It’s been a tough weekend for Wales head coach Wayne Pivac and his coaching ticket, and one Welsh rugby insider is predicting the New Zealander will be out of a job within a year.

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Wales fell to a fifth straight on Saturday, losing to against Scotland in Llanelli, the first time the men in blue have beaten their hosts on Welsh soil in 18 years. The result has heaped further pressure on Pivac and his backroom staff, who has the unenviable task of taking over from the coaching icon that was Warren Gatland.

After the game Pivac implied regime change would take time, although he refused to lay the blame for the Scotland loss on that particular factor: “There are fine margins, and we realise that. Certainly, at the moment, we are not playing consistently well over the 80 minutes. There has been change in personnel and the way we want to do things. We know that takes a bit of time.”

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Pivac faces the press after the Scotland loss:

Now London Welsh head coach and former Ospreys prop Cai Griffiths has openly predicted that Pivac and his defence coach – Byron Hayward – won’t last 12 months, despite a contract with three years to run on it.

“Pivac and Byron will be out within a year,” tweeted Griffiths over the weekend. “I’m not calling him out just what I’m seeing and hearing.”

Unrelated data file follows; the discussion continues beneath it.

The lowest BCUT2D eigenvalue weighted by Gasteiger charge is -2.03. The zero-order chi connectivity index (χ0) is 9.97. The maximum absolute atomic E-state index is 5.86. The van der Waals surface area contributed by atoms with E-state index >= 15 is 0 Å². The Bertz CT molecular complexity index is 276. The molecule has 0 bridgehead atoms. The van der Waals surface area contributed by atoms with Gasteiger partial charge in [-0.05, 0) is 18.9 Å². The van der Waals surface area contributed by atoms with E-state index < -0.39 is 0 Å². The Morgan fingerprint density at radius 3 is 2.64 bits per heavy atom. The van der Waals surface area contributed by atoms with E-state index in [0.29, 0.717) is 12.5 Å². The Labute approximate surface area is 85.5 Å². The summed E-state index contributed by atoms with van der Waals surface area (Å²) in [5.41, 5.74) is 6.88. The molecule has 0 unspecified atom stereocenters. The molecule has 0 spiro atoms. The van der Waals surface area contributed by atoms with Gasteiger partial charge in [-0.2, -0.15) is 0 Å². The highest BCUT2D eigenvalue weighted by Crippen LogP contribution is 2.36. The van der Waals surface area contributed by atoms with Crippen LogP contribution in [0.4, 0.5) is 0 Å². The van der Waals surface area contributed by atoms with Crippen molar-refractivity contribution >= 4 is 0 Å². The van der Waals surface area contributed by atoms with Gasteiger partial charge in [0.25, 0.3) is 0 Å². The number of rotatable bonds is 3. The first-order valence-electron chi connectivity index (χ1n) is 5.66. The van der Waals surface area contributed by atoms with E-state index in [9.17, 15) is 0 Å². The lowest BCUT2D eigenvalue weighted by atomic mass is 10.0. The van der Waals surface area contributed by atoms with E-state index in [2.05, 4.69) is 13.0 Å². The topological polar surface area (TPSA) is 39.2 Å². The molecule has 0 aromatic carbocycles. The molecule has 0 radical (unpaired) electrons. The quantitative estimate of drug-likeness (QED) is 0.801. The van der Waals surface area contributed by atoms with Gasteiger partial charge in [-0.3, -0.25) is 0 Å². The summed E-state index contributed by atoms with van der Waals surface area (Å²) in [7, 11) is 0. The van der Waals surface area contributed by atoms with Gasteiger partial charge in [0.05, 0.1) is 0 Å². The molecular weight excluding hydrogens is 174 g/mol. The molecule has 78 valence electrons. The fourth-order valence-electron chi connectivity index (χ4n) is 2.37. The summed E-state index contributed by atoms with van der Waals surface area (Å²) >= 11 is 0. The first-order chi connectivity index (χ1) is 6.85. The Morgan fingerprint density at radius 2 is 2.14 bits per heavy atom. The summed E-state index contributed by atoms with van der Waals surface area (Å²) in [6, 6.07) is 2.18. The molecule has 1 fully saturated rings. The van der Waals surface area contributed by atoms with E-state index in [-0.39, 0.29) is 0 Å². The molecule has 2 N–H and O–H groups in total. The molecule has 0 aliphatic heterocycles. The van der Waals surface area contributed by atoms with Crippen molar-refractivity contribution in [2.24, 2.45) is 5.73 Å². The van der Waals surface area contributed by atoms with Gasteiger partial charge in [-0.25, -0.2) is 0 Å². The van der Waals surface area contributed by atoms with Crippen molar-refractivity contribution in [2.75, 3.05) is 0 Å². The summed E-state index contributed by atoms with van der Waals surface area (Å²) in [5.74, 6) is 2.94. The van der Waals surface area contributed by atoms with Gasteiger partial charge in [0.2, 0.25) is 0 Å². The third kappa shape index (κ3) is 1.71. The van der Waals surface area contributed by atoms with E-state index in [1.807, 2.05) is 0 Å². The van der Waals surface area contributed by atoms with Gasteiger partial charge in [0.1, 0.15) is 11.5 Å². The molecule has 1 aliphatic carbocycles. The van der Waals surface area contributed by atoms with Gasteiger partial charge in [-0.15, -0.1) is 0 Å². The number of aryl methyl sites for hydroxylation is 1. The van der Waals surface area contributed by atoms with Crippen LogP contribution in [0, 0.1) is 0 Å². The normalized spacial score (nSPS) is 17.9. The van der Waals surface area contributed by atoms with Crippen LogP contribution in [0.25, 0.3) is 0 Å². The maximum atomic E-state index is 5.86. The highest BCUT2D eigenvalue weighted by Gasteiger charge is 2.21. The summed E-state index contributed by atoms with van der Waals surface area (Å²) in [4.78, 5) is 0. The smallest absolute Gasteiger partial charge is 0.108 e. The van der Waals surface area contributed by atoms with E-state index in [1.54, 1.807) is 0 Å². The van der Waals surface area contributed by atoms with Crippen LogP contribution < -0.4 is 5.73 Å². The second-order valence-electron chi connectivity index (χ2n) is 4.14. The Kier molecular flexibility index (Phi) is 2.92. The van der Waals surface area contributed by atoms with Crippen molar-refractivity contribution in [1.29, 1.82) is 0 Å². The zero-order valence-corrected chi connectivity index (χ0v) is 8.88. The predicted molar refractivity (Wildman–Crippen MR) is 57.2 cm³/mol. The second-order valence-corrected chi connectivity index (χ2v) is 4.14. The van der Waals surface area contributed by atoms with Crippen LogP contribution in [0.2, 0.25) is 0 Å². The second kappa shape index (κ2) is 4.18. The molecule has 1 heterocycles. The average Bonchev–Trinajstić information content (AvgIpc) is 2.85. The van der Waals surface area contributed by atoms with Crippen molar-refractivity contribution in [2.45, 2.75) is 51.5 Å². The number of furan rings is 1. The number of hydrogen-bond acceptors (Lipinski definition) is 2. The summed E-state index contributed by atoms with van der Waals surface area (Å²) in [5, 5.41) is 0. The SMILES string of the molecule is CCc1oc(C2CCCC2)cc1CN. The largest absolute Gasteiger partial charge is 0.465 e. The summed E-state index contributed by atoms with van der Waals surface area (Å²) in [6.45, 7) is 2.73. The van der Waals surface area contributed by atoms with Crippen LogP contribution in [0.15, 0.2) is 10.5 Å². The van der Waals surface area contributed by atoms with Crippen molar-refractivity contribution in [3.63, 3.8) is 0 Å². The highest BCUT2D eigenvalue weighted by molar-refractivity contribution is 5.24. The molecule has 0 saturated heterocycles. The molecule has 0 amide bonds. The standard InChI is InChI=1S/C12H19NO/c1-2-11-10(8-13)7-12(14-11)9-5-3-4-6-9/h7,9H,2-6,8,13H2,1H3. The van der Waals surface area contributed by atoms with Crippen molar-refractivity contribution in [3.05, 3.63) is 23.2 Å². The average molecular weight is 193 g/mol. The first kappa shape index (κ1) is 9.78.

When questioned as to what his opinion was on Pivac’s appointment, he tweeted: “Totally wrong appointment. No track history. 1 off Pro 14 title means nothing.”

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He went on to suggest that Pivac didn’t have the luxury of bedding into the job and should be given time to change the style of the team, posting: “No because he’s not an international coach.”

Griffiths isn’t the first person to criticise Pivac, whose Welsh charges haven’t won a game since a thumping Italy 42 – 0 in February. Over the weekend Welsh media piled on to the coach and his team for their tepid performance against Scotland, where they barely got a shot off order than a Rhys Carre try.

It won’t be getting any easier either, as they travel to Dublin to take on Ireland in the Autumn Nations Cup in the Aviva Stadium on November 13th. If Wales fail to register a win over Andy Farrell’s men, Pivac will at least have the comfort of the much more manageable task of Georgia in Llanelli on November 21st. A win over Georgia won’t do much to curry favour with the Welsh public, but a win the following weekend over Guinness Six Nations champions England certainly would.

The prospect of just two wins – over Italy and Georgia respectively – in a calendar year might be more than the Welsh rugby could bear, even if it is 2020 with all that that entails.

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